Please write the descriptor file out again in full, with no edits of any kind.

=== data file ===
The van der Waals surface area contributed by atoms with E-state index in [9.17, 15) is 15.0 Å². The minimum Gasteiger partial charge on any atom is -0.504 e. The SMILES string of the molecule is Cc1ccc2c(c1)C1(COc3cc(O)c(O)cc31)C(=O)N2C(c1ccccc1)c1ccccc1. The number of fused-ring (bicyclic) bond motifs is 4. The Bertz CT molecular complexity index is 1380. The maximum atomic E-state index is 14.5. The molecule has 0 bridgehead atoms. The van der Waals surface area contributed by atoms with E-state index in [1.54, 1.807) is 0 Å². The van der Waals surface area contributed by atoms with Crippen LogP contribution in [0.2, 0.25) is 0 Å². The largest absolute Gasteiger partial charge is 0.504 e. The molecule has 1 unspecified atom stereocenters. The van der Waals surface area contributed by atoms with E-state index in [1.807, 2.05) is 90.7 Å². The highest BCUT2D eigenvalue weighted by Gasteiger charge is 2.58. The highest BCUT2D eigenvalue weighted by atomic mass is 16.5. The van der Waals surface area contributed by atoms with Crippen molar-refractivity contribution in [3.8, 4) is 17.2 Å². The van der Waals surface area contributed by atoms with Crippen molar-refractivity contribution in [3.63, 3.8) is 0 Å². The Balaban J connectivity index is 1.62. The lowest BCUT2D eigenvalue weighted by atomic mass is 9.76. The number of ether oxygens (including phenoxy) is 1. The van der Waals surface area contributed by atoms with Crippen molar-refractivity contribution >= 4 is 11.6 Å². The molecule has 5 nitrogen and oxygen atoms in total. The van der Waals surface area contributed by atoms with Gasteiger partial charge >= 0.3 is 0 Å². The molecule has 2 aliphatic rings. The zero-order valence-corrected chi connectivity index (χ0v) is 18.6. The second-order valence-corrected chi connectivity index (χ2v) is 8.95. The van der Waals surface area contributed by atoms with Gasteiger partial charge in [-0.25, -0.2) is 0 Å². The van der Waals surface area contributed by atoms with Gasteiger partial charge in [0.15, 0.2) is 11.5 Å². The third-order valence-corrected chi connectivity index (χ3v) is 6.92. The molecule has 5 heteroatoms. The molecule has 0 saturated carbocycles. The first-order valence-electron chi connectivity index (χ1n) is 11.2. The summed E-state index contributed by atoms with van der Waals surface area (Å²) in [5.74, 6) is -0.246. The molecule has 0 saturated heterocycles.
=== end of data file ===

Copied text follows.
The van der Waals surface area contributed by atoms with E-state index in [9.17, 15) is 15.0 Å². The minimum Gasteiger partial charge on any atom is -0.504 e. The SMILES string of the molecule is Cc1ccc2c(c1)C1(COc3cc(O)c(O)cc31)C(=O)N2C(c1ccccc1)c1ccccc1. The number of fused-ring (bicyclic) bond motifs is 4. The Bertz CT molecular complexity index is 1380. The maximum atomic E-state index is 14.5. The molecule has 0 bridgehead atoms. The van der Waals surface area contributed by atoms with E-state index in [1.54, 1.807) is 0 Å². The van der Waals surface area contributed by atoms with Crippen LogP contribution in [0.2, 0.25) is 0 Å². The largest absolute Gasteiger partial charge is 0.504 e. The molecule has 1 unspecified atom stereocenters. The van der Waals surface area contributed by atoms with E-state index in [1.807, 2.05) is 90.7 Å². The highest BCUT2D eigenvalue weighted by Gasteiger charge is 2.58. The highest BCUT2D eigenvalue weighted by atomic mass is 16.5. The van der Waals surface area contributed by atoms with Crippen molar-refractivity contribution in [3.8, 4) is 17.2 Å². The van der Waals surface area contributed by atoms with Crippen molar-refractivity contribution in [3.63, 3.8) is 0 Å². The Balaban J connectivity index is 1.62. The lowest BCUT2D eigenvalue weighted by atomic mass is 9.76. The number of ether oxygens (including phenoxy) is 1. The van der Waals surface area contributed by atoms with Crippen molar-refractivity contribution >= 4 is 11.6 Å². The molecule has 5 nitrogen and oxygen atoms in total. The van der Waals surface area contributed by atoms with Gasteiger partial charge >= 0.3 is 0 Å². The molecule has 2 aliphatic rings. The zero-order valence-corrected chi connectivity index (χ0v) is 18.6. The second-order valence-corrected chi connectivity index (χ2v) is 8.95. The van der Waals surface area contributed by atoms with Gasteiger partial charge in [-0.25, -0.2) is 0 Å². The van der Waals surface area contributed by atoms with Gasteiger partial charge in [0.15, 0.2) is 11.5 Å². The third-order valence-corrected chi connectivity index (χ3v) is 6.92. The molecule has 5 heteroatoms. The molecule has 0 saturated carbocycles. The first-order valence-electron chi connectivity index (χ1n) is 11.2. The summed E-state index contributed by atoms with van der Waals surface area (Å²) in [5.74, 6) is -0.246. The molecule has 0 saturated heterocycles.